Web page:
by Allen Barra

Write about what you know" is the advice creative writing teachers used to give first-time writers. One wishes someone had given it a little earlier to Francis Xavier Toole, who died in 2002 at age 72 after just one book. What Toole knew best was a world peopled by, in the words of fictional boxing trainer Earl Jeter, "white and black folks, Spanish of all kinds, Chinamen and Arabs. Mens and womens ... Nice people. Old Irish dudes with red noses."

Published in 2000 under the title Rope Burns -- what you get from spending too much time leaning against the ropes in a boxing ring -- Toole's book has been republished and renamed for its best story, the one that provided the basis for Clint Eastwood's Million Dollar Baby.

There aren't many people left who can testify to the authenticity of Toole's stories. For better or worse, the world of professional boxing is rapidly disappearing in this country. Toole, a former boxer, trainer and corner man wrote what amounts to a series of elegies for people like Adolph Dashiki Jones, Cuba Kid Babaloo, Henry "Puddin'" Pye, Fightin' Maggie Fitzgerald, Con Flutey, Frankie Dunn and Joseph Mary "Mac" McGee.

Toole knew the language of the fight game: "Members of a faction always said my and we: we fought; we're gonna fight; we won; we got beat; my kid. They say "we" because they fight when their fighter fights, and when their fighter gets hit, they get hit."

His corner men dispensed life lessons to their fighters: "Boxing is an unnatural act ... instead of runnin' from pain -- which is the natural thing in life -- in boxing you step to it, get me?" They also perform practical services. "My job," says an ace "cut man," "is to stop blood so the fighter can see enough to keep on fighting ... I do that, maybe I save a boy's title. I do that one little thing, and I'm worth every cent he pays me ... the boy loves me more than he loves his daddy."

Most of all, Toole knew the fighters. "Shake hands with a fighter someday," he wrote. "You'll see how soft his hands are from being steamed in gauze and leather and sweat, how small his hands are compared with other athletes the same size, and how his handshake is as gentle as a nun's." Toole shook a lot of fighters' hands in his 70-odd years; he also taped and gloved them, and got hit by them. "I love boxing," he tells us in his introduction, "almost as much as I love the sacraments." And Toole was a devout Catholic.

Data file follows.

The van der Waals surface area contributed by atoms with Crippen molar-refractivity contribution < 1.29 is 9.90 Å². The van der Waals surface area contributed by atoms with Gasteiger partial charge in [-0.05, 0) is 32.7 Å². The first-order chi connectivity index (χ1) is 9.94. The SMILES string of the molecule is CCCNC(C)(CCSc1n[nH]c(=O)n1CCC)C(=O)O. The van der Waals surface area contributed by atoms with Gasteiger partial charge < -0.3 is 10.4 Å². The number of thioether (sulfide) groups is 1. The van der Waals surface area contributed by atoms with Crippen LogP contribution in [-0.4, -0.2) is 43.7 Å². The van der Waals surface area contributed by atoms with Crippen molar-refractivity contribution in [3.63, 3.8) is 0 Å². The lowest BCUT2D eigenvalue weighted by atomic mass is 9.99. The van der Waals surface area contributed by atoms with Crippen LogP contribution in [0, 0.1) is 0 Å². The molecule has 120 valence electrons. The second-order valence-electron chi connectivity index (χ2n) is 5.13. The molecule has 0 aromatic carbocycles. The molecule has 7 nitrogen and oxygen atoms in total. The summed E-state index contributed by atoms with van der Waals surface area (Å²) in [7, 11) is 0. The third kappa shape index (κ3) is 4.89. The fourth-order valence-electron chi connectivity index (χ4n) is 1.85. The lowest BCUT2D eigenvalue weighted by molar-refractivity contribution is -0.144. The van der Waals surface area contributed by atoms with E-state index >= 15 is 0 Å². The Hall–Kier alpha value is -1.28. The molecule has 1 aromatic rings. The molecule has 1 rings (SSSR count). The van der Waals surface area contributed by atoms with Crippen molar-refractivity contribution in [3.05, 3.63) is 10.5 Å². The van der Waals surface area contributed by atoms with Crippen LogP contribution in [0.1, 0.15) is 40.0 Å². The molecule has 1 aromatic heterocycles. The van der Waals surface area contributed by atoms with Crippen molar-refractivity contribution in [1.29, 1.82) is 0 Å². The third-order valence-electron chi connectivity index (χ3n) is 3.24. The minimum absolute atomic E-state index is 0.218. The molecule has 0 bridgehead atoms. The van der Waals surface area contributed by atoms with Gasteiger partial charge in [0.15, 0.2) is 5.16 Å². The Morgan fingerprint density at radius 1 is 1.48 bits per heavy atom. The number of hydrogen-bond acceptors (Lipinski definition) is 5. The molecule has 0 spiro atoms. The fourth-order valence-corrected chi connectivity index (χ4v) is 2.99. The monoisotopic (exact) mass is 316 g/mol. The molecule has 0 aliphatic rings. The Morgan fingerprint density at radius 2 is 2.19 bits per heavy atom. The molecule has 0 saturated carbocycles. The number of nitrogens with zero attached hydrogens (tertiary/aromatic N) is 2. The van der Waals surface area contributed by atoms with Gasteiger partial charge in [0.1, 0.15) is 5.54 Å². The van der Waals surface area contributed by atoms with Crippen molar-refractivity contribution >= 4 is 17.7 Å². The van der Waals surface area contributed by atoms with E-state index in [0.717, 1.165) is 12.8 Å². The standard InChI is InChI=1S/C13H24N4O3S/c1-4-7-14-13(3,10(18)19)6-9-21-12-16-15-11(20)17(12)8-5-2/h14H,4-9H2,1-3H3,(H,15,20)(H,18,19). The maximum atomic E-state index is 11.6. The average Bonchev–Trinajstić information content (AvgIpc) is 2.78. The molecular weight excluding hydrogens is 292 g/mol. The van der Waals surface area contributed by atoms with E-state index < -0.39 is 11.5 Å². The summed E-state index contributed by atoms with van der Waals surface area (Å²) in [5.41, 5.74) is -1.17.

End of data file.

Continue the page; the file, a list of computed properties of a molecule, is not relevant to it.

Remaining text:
Some of his characters are so devout they curse the deity with a fervor reserved for disillusioned Irish Catholics, such as the trainer who pleads with the patron saint of lost causes to "intercede for me, Jude Thaddeus, though I hate God."

For Toole, God was in the details -- in the gyms, auditoriums and hotels where the fighters and trainers spend their lives. Toole bobbed and weaved in and out of their heads, sometimes speaking about them, sometimes letting them speak for themselves and in their own dialects. He had a talent for illuminating the thoughts of the streetwise in sharp, jab-like prose that came at you with the rhythm of a good gym fighter working on the speed bag. There's a trainer looking for a champ who's been "disappointed more times than an old priest," and a young phenom with moves so sweet that "watching him fight was like watching chess with pain."

Another fighter, a journeyman, is "brought to Atlantic City to be the opponent. 'Opponent' in the fight game means the one supposed to lose." Opponents have to eat in places where there's "steam coming up and grease all over. Hot dogs and dried-out fish and chicken fried near to black. Cold pork chops all bone and fat. Food be dead."

The best of Toole's stories are about men and women who manage somehow to scratch out a draw in a world that always seems to have height, reach and a 20-pound advantage over them.

In "Million Dollar Baby," a wildly improbable and utterly fascinating story about a female boxer, Toole's powers were at their peak. He balanced cool narrative with wild Irish sentimentalism in a fable told with gritty realism. From men and women whose lives are usually mined for melodrama, Toole found tragedy and heroism.

Hemingway, who saw writing as fighting, believed that by the end of his life he had become smart and tricky enough to hold Stendhal to a draw. Toole knew from the inside what Hemingway saw from the folding chairs -- and when it came to the boxing story, earned a split decision over him. It was a hell of a debut for a kid who had just turned pro.

This article first appeared on

Publication date: 03/10/05

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